The lights have been dimmed. Some slow jams are playing in the background. A dessert is baking in the oven, and you pour yourself a glass of wine. The cherry on top of all this mood-setting is your favorite candle—-maybe it’s an earthy scent like pine or sandalwood. Or maybe you go for a warm, brown sugar-vanilla. The scents and guitar riffs intertwine and waft through the air as you sit back and take it all in. This is what you work towards all week long—-and nothing could remove you from this bliss… Well, almost nothing.
What if one of these things was bad for your health—-would you even care? This is your relaxation routine—-why change it now? This article will clue you in on a few dangers that burning candles can have on your health and what you can do to avoid them.
What are the dangers?
Candles have several health side effects and potential hazards, which are as follows.
The funny thing about carbon monoxide is that your senses cannot detect it. A candle’s carbon monoxide can build up if left in a closed space. Carbon monoxide slowly poisons—-so slow that you probably won’t notice it. There are many items around your house, such as a grill or fireplace, that produce CO2, and so it’s important to minimize the length of time you expose yourself to it.
Paraffin wax is literally bleached petroleum waste. Just that information alone should indicate its toxicity. Also found in diesel fuel emissions, paraffin releases volatile organic compounds (VOC) when burned. These carcinogenic compounds include acetone, toluene, and benzene, which can be absorbed into the bloodstream and lungs causing respiratory difficulties for asthmatics, and people suffering from respiratory problems. Scented candles tend to produce higher levels of soot emissions.
Particulate matter (PM) are tiny particles that can be breathed into the lungs, causing coughing, wheezing, and other respiratory issues. Candles are not the only household culprits of these harmful particles, and while they may not be even the largest contributors, they certainly play a part. An important detail to remember is that candles won’t give your child asthma, but they will be an added source of harsh chemicals being breathed in that could cause asthmatic problems.
Between the years 2014 and 2018, 21 home fires were started per day, whose culprit was none other than the candle. These fires resulted in 81 deaths, 677 injuries, and over $275 million in property damages. Candles are a staple of any cozy home, but it’s clear that they have many risks involved and should be monitored closely.
How can I avoid these dangers?
While candles have their obvious dangers, there are a few rules you can follow that will lower the chances of them having negative effects on your health and property.
Don’t Leave a Candle Unattended
The majority of fires stemming from candle use start with an unattended candle. Be sure to only burn candles in the room you are in. A candle, no matter how lovely of an accent it is, makes your home vulnerable. Remember this next time you light one.
Keep Kids and Pets Away
Children can sometimes get fixated on substances that look and feel funny, and wax is no different. Whether they’re poking around in it with their fingers or roughhousing in their vicinity, children, and pets both increase the chances of fires when they’re around candles. Make sure to keep the candle in a place where the children and pets cannot get to, or at least in your area so you can watch it.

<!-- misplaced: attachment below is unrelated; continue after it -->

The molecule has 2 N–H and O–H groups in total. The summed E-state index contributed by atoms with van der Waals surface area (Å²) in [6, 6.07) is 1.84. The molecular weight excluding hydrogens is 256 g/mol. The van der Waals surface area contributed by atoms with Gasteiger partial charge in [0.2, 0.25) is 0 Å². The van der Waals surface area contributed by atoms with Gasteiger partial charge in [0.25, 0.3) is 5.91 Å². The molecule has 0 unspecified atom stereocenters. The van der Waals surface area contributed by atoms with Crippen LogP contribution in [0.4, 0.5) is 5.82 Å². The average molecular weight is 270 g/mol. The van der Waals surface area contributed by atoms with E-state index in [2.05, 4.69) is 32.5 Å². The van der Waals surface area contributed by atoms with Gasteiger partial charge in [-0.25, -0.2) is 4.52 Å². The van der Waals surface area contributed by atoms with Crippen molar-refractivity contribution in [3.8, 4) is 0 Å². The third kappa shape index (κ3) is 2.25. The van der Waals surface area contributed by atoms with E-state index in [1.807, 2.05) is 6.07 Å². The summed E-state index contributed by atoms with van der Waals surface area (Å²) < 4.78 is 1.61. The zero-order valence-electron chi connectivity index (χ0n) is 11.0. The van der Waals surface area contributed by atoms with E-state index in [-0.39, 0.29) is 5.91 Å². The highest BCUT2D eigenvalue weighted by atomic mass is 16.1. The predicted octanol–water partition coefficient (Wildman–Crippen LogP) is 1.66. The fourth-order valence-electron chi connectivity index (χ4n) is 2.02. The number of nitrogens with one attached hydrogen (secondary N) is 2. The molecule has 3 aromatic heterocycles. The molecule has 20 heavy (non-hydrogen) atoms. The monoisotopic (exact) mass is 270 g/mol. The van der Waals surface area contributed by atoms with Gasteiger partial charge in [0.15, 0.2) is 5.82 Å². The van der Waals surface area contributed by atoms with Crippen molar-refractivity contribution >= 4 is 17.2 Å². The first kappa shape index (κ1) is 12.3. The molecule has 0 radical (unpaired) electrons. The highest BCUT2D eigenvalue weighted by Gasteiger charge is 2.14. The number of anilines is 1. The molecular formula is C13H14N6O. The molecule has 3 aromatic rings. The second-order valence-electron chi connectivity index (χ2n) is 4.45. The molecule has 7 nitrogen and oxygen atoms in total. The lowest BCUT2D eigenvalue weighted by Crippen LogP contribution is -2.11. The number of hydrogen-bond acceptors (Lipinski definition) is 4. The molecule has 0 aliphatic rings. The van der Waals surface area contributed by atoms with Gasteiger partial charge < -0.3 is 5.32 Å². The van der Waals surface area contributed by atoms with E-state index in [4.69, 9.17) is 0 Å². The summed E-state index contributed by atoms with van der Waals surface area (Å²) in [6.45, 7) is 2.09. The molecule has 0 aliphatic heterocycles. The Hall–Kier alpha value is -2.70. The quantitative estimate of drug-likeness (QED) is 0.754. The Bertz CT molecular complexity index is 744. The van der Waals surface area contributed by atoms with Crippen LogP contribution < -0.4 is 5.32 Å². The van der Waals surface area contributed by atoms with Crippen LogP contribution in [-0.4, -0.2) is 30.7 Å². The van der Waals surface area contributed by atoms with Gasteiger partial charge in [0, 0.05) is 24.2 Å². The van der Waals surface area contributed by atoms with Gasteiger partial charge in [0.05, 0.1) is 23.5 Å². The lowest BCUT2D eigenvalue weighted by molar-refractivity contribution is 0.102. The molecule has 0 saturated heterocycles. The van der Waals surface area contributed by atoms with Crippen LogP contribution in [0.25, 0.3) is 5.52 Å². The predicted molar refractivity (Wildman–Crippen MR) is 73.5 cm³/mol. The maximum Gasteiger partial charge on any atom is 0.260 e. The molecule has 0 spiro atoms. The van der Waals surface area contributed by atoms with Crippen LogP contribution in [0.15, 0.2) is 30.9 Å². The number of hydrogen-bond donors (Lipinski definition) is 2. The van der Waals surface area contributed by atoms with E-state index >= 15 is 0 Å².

Avoid Burning Near Highly Flammable Objects
About 60% of home fires caused by candles are because they were placed too close to a highly flammable object. Things like couches, rugs, doilies, or lampshades are often the first objects to catch fire when a candle gets out of hand. If that’s the case, then the house will be engulfed quicker than you could comprehend.
Trim the Wick
Lengthy or uneven wicks can cause a lot of dripping or for the flame to get too big. Always trim the wick so that it’s ¼ of an inch. This will help minimize the possibility of the flame getting out of hand and setting something around it on fire. Candlewick trimmers are something you should have on hand if you have candles in the house, as they promote safer candle burning.
Keep Away from Vents and Drafts
An air current could knock over a candle and be the impetus to a house fire. It could also cause excessive dripping or uneven shooting or burning. This takes a candle from being a small fire hazard to a massive one. Always be mindful of the area you keep your candle in and avoid vents and drafts.
As aforementioned, a candle puts carbon monoxide into the air. Not only that, but they also produce volatile organic compounds that are known to have adverse health effects. The extended burning of a candle can have negative health effects. Alongside these health risks, the longer a candle burns, the higher the chances are of it starting a fire. So try to keep the burn time at a minimum.
Switch to a Natural Candle
Natural candles do not come with the same health hazards as typical candles, as they are not full of chemicals. Here are a few natural options you can replace your chemically fragranced candles with:
- Coconut wax
- Soy wax
- Palm wax
- Vegetable wax
These will not produce the same amount of particulate matter, which produces VOCs.
Consider Other Options
There are several other options you can use to set the mood or improve the way a room smells. These include:
- Essential oils
- Simmering spices
If you want to improve the lighting in your room, then consider electrical candles or plug-in night lights.
To keep your home safe from health risks and hazards, these are the steps you must take. If you do not have a fire extinguisher, carbon monoxide, and smoke detector in your home, then contact your local fire department and they can install one for free.